Clara Luper, a Leader of Civil Rights Sit-Ins, Dies at 88


Clara Luper

Educator and Civil Rights leader Clara Shepard Luper was born in Okfuskee County, Oklahoma. The daughter of Ezell and Isabell Shepard, she married Charles P. Wilson and had three children, Calvin, Marilyn Luper Hildreth, and Chelle Marie. In 1944 Luper received a bachelor’s degree fromLangston University. She later attained a master’s degree from the University of Oklahoma in 1951 and was the first African American admitted to the graduate history program in the University of Oklahoma. Luper taught history and public relations at Dunjee High School in Spencer, Oklahoma, and at John Marshall and Classen High Schools in Oklahoma City. While teaching, Luper wrote, directed, and produced Brother President, a play based on the life of Martin Luther King, Jr.

Luper became the advisor for the Oklahoma CityNational Association for the Advancement of Colored People (NAACP) Youth Council in 1957. The following year the Youth Council decided to stage a “sit-in” at Oklahoma City’s Katz Drug Store. On August 20, 1958, walking into the store and ordering cokes, the youth, under Luper’s guidance, demonstrated their discontent withsegregation and launched the nation’s sit-in movement. The Youth Council continued to conduct sit-ins throughout the early 1960s, helping to end segregation in public accommodations in Oklahoma. Maintaining her adherence to nonviolence, Luper participated in marches and demonstrations and was often jailed in her civil rights struggle.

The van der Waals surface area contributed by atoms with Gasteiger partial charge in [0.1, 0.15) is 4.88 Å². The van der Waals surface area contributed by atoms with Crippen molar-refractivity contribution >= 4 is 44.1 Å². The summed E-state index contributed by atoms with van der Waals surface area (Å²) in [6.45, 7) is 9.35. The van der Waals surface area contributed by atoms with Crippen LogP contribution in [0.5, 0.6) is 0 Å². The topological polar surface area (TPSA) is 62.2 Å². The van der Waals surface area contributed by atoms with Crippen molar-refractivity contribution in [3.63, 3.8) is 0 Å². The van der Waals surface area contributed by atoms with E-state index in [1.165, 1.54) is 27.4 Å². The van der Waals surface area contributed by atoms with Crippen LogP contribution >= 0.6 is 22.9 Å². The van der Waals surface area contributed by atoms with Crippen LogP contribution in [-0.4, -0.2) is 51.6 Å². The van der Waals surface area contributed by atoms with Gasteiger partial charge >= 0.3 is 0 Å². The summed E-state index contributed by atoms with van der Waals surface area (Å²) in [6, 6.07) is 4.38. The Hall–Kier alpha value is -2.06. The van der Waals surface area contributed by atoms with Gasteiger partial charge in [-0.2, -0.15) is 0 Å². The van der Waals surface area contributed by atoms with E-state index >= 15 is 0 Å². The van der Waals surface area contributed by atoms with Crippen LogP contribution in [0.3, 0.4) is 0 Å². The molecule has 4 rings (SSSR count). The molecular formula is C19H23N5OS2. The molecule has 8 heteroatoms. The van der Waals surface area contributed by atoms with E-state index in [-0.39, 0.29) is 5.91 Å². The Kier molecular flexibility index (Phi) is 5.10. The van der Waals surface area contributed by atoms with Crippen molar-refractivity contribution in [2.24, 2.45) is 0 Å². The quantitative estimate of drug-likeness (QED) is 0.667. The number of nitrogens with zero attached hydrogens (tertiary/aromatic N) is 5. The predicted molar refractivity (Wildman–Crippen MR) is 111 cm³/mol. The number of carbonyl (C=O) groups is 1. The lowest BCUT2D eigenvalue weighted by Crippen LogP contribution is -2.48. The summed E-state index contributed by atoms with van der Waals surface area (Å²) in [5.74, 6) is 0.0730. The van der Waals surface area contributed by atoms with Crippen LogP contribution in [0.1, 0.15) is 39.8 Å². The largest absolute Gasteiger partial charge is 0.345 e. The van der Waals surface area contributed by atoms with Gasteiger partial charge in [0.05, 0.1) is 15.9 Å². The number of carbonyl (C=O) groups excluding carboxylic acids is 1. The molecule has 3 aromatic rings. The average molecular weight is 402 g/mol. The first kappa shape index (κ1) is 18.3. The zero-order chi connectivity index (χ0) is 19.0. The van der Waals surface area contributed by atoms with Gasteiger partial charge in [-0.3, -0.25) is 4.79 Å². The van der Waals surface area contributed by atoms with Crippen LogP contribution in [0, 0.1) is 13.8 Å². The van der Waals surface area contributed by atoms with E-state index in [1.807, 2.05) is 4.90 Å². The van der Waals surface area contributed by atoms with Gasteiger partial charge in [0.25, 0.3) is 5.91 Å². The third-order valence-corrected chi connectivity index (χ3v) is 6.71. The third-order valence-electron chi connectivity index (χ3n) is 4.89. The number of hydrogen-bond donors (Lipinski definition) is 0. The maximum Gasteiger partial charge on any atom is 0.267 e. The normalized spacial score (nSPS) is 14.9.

Clara Luper boarding a bus in Civil Rights protest

From 1960 to 1980 Luper hosted her own radio show, and she chronicled her fight for civil rights in her autobiography, Behold the Walls. A member of Zeta Phi Beta sorority, the Oklahoma Education Association, and the National Education Association, Luper received 154 awards, including the Langston Alumni Award, Zeta Phi Beta Woman of the Year Award, the Oklahoma Confederated Women’s Club Award, and the National Voter Registration Award. At the end of the twentieth century she resided in Oklahoma City.


BIBLIOGRAPHY: Gene Aldrich, Black Heritage of Oklahoma (Edmond, Okla.: Thompson Book and Supply Co., 1973). Opal Hartsell Brown, Indomitable Oklahoma Women (Oklahoma City: Oklahoma Heritage Association, 1994). Jimmie Lewis Franklin, The Blacks in Oklahoma (Norman: University of Oklahoma Press, 1980). Carl R. Graves, “The Right to Be Served: Oklahoma City’s Lunch Counter Sit-Ins, 1958-1964,” The Chronicles of Oklahoma 59 (Summer 1981). Davis D. Joyce, ed., An Oklahoma I Had Never Seen Before: Alternative Views of Oklahoma History (Norman: University of Oklahoma Press, 1994). Clara Luper, Behold the Walls (Oklahoma City: J. Wire, 1979).

Stefanie Lee Decker

© Oklahoma Historical Society

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